Karen shared Pre-MInecraft for little ones > Toca Builders > http://tocaboca.com/game/toca-builders/

    Annemarie suggested having a look at Kassey's blog and 

    Minecraft ubiquitous learning

    5 myths about gamification everyone should know

    Finally Hamish shared how he believes that MineCraft can provide authentic and meaningful learning experiences accross all curriculum areas. 

    Here are Hamish's slides.

    See you all in a Minecraft space real soon!

    Follow these twitter feeds #gamelearnz and #elpld  plus @minecraftedu 

  • Tessa Gray (View all users posts) 14 Nov 2013 12:23pm ()

    Thank you for these detailed notes Catriona, the recording link is now uploaded and available to download in Enabling e-Learning's Webinar recordings.

    I've watched this myself today and was impressed by the discussion and responses around the potential, purpose and examples of games in education. More ideas welcome here!

  • Tessa Gray (View all users posts) 19 Nov 2013 12:55pm ()

    Here's a game you might find delightful, entertaining or down-right addictive. Some of you may already know about Hay Day – free from iTunes, but also has in-app purchase options.

    Hay Day is a management based online game in which you manage the farm to yield more produce and expand the business by making good use of your resources. http://www.gamesonly.com/strategy-games/hay-day.html

    imageRather like Virtual families, you get to set up your own farm (instead of a house) – with chickens, cows, pigs, fields to grow fresh produce and buildings and equipment to turn the produce into food items - such as, animal feed, milk, butter, cheese, baked goods. It’s a busy little world.

    What’s the point? This game appeals to all ages. Instructions are both text-based and visual making it intuative to navigate. It is as responsive to random choices, but designed for more strategic thinking. You have to think logically, to plan ahead – what to grow, don’t run out of certain goods or you won’t be able to produce items to sell.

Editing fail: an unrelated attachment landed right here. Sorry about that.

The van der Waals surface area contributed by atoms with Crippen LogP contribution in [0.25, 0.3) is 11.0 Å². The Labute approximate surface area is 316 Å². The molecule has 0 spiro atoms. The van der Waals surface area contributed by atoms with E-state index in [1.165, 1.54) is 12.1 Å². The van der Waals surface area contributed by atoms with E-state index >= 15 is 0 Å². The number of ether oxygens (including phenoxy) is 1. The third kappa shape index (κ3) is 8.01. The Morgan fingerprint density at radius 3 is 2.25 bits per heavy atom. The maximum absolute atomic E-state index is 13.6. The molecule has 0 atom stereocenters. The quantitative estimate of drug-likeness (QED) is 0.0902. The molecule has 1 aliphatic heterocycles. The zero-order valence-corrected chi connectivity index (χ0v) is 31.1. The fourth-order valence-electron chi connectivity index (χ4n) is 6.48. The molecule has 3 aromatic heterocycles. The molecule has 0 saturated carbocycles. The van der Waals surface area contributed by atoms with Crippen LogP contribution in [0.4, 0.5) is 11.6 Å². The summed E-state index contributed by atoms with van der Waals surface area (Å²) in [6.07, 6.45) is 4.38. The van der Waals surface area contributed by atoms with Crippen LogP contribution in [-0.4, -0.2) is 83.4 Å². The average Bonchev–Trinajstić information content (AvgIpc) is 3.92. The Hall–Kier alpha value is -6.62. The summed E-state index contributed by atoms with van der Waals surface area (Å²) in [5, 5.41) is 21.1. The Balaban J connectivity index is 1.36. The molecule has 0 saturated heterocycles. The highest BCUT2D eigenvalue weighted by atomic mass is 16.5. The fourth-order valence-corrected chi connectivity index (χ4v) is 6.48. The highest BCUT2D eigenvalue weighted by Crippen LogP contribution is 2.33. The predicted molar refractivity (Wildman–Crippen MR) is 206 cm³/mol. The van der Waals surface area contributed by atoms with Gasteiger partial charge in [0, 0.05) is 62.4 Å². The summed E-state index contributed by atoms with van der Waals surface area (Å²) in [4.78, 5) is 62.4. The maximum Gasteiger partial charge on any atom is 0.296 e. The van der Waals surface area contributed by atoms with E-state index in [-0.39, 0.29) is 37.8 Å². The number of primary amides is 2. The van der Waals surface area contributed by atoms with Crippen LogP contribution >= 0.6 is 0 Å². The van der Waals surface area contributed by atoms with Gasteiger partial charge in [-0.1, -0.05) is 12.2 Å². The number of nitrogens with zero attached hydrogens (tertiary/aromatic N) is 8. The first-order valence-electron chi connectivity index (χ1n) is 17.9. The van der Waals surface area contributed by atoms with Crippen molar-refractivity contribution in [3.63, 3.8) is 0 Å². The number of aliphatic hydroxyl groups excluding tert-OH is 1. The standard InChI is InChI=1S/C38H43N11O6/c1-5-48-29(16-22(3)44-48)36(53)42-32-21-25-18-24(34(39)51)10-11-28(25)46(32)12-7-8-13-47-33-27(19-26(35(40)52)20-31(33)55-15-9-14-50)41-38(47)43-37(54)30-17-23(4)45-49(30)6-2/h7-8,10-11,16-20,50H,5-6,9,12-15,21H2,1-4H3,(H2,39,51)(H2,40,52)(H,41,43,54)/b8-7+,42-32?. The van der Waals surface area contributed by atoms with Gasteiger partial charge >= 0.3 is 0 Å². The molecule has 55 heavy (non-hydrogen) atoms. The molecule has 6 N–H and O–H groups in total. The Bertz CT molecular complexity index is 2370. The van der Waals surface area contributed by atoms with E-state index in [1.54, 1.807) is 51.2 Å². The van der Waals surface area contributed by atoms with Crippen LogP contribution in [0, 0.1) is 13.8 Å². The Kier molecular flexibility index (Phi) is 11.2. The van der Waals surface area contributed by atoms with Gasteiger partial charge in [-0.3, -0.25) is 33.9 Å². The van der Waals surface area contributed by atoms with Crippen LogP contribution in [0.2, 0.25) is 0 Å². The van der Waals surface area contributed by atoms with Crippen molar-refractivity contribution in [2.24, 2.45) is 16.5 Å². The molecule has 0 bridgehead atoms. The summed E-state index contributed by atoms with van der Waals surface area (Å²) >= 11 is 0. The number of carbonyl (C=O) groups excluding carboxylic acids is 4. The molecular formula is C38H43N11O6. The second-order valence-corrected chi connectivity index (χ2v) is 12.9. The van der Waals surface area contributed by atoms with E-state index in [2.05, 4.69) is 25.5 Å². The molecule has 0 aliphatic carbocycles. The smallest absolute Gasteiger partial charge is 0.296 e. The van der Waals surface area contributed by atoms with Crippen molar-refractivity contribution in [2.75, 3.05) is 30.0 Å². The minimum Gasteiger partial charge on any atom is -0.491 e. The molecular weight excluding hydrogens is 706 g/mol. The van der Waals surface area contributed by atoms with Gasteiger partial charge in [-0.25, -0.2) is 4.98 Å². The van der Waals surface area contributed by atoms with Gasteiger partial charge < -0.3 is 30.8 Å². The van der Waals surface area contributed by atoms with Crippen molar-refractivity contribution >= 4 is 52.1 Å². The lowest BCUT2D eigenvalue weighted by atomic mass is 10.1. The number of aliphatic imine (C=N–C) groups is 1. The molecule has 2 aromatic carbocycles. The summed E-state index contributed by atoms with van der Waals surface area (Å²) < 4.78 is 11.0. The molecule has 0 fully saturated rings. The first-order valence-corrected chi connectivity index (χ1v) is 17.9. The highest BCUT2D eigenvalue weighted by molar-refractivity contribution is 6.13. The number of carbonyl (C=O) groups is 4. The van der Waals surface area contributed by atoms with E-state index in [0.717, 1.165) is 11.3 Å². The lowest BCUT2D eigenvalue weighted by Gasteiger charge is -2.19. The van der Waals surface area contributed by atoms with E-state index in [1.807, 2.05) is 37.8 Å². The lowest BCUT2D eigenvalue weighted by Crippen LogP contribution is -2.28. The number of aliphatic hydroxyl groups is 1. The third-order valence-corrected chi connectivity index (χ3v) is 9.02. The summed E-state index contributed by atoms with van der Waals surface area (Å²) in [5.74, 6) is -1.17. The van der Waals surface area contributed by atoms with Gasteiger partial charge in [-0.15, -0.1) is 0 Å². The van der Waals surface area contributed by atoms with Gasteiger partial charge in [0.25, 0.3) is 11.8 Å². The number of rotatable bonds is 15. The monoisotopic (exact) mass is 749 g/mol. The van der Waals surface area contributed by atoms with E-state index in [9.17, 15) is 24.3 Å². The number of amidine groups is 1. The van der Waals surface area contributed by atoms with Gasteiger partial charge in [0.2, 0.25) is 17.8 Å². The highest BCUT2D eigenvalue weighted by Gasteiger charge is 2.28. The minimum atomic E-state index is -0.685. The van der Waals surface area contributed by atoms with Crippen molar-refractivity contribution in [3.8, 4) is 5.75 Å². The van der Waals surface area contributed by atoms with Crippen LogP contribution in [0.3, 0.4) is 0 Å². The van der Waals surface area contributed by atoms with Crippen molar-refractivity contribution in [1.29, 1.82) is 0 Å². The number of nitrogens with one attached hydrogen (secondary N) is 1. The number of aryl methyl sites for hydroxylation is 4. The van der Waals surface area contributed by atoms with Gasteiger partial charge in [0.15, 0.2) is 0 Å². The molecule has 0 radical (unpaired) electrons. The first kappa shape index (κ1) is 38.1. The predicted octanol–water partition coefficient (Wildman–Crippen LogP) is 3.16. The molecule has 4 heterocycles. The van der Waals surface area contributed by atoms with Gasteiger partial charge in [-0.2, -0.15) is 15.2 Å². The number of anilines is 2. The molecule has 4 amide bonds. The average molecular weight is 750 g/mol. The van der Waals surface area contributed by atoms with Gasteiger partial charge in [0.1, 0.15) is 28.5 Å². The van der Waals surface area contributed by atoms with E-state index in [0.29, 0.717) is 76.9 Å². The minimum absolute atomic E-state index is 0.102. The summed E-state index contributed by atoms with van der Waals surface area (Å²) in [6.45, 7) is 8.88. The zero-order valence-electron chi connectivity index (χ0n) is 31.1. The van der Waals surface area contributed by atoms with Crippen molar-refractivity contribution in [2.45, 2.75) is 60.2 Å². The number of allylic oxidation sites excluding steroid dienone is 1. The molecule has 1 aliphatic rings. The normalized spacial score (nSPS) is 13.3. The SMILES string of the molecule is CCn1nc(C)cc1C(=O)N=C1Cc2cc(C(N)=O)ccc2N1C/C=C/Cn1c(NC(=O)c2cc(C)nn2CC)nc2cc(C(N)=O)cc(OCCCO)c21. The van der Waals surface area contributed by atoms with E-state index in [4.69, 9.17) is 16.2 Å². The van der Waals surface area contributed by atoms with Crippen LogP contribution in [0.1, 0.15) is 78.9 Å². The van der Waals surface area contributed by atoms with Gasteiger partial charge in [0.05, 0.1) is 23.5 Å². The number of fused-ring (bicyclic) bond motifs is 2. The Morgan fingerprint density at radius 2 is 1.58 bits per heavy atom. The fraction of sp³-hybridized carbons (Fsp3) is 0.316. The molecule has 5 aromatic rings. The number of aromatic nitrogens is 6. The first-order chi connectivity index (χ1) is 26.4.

The links between cause and effect is a big part of this game. So is the ability to understand correlations between the production cycles, that enable us to get yields and produce from farms.

    Hay Day has another layer, that allows users to connect socially with other players online - to trade.

    The annoying part?

    It can be addictive. Are my crops ready? Are my animals fed? Is someone waiting to purchase something? Knowing how to walk away from games like these can be a challenge for some…not me though! Innocent

  • Catriona Pene (View all users posts) 19 Nov 2013 1:57pm ()


    Screen Shot 2013-11-21 at 10.47.48 PM.png

    One of the games I saw in a classroom last week being used as part of a maths rotation was 

    Mystery Math Town 

    The site says Your mission: Help a friendly and curious little ghost rescue the fireflies that are hidden in Mystery Math Town. Players use math skills to unlock rooms and passages on their enchanting journey. Along the way, you can also earn talking portraits of the townspeople for your Gallery. Every picture has a story to tell and the colorful cast of characters in this town have plenty to say.

    The students I observed playing were engaged and sharing maths language as they excitedly completed the challenges.

    The game has customisable maths skills for each player and requires the students to build maths equations not just put in answers. 

    There is also another version called Mystery Maths Museum

  • Anne Kenneally  (View all users posts) 21 Nov 2013 10:49pm ()

    I saw this link on Twitter tonight and thought it was well worthwhile adding in here!

    The future of gaming by Steve Wheeler

  • Anne Kenneally  (View all users posts) 21 Nov 2013 11:20pm ()

    Hi again, now that I am alerted to Gaming (using the wonderful idea of Eric Frangenheim RAS alerted - Reticular Activating System) I am finding gaming links everywhere... I think this is well worth adding bringing yet another view to adding gaming to your programme.

    Roll your dice and move your mice 


  • Catriona Pene (View all users posts) 25 Nov 2013 2:02pm ()

    Minecraft maths map.

    Over on the VPLD community Justin Hickey has shared a Minecraft map made by a year 8 student from Awahono School.

    Each level of questions ties in with Number Knowledge Stages so could therefore be used as an assessment tool.

Join this group to contribute to discussions.